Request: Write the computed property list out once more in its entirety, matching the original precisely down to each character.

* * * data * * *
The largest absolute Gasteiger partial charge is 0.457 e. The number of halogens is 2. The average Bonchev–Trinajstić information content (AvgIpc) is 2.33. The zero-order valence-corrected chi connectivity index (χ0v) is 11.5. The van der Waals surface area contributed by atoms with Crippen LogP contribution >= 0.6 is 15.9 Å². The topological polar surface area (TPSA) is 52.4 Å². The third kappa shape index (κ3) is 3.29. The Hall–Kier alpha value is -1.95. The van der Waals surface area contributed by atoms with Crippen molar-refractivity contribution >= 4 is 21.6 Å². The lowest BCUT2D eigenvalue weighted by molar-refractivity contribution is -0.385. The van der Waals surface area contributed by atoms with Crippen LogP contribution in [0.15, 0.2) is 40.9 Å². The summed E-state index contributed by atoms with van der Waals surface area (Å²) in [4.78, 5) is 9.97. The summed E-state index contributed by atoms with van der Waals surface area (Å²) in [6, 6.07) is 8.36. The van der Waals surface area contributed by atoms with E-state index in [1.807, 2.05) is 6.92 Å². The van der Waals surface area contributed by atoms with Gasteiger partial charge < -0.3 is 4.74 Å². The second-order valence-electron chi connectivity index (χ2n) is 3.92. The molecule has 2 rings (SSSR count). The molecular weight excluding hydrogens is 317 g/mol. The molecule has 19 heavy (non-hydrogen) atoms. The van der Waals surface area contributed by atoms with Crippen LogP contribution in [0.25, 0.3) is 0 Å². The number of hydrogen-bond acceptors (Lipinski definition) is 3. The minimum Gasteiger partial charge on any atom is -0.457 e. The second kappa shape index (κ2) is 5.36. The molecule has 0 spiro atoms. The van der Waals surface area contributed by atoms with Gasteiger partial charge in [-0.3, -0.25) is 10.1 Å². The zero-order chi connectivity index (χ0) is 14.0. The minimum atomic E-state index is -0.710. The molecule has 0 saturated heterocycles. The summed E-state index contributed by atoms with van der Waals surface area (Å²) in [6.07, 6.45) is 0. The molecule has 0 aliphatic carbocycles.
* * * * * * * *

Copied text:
The largest absolute Gasteiger partial charge is 0.457 e. The number of halogens is 2. The average Bonchev–Trinajstić information content (AvgIpc) is 2.33. The zero-order valence-corrected chi connectivity index (χ0v) is 11.5. The van der Waals surface area contributed by atoms with Crippen LogP contribution >= 0.6 is 15.9 Å². The topological polar surface area (TPSA) is 52.4 Å². The third kappa shape index (κ3) is 3.29. The Hall–Kier alpha value is -1.95. The van der Waals surface area contributed by atoms with Crippen molar-refractivity contribution >= 4 is 21.6 Å². The lowest BCUT2D eigenvalue weighted by molar-refractivity contribution is -0.385. The van der Waals surface area contributed by atoms with Crippen LogP contribution in [0.15, 0.2) is 40.9 Å². The summed E-state index contributed by atoms with van der Waals surface area (Å²) in [4.78, 5) is 9.97. The summed E-state index contributed by atoms with van der Waals surface area (Å²) in [6, 6.07) is 8.36. The van der Waals surface area contributed by atoms with E-state index in [1.807, 2.05) is 6.92 Å². The van der Waals surface area contributed by atoms with Gasteiger partial charge < -0.3 is 4.74 Å². The second-order valence-electron chi connectivity index (χ2n) is 3.92. The molecule has 2 rings (SSSR count). The molecular weight excluding hydrogens is 317 g/mol. The molecule has 19 heavy (non-hydrogen) atoms. The van der Waals surface area contributed by atoms with Crippen LogP contribution in [0.25, 0.3) is 0 Å². The number of hydrogen-bond acceptors (Lipinski definition) is 3. The minimum Gasteiger partial charge on any atom is -0.457 e. The second kappa shape index (κ2) is 5.36. The molecule has 0 spiro atoms. The van der Waals surface area contributed by atoms with Gasteiger partial charge in [-0.3, -0.25) is 10.1 Å². The zero-order chi connectivity index (χ0) is 14.0. The minimum atomic E-state index is -0.710. The molecule has 0 saturated heterocycles. The summed E-state index contributed by atoms with van der Waals surface area (Å²) in [6.07, 6.45) is 0. The molecule has 0 aliphatic carbocycles.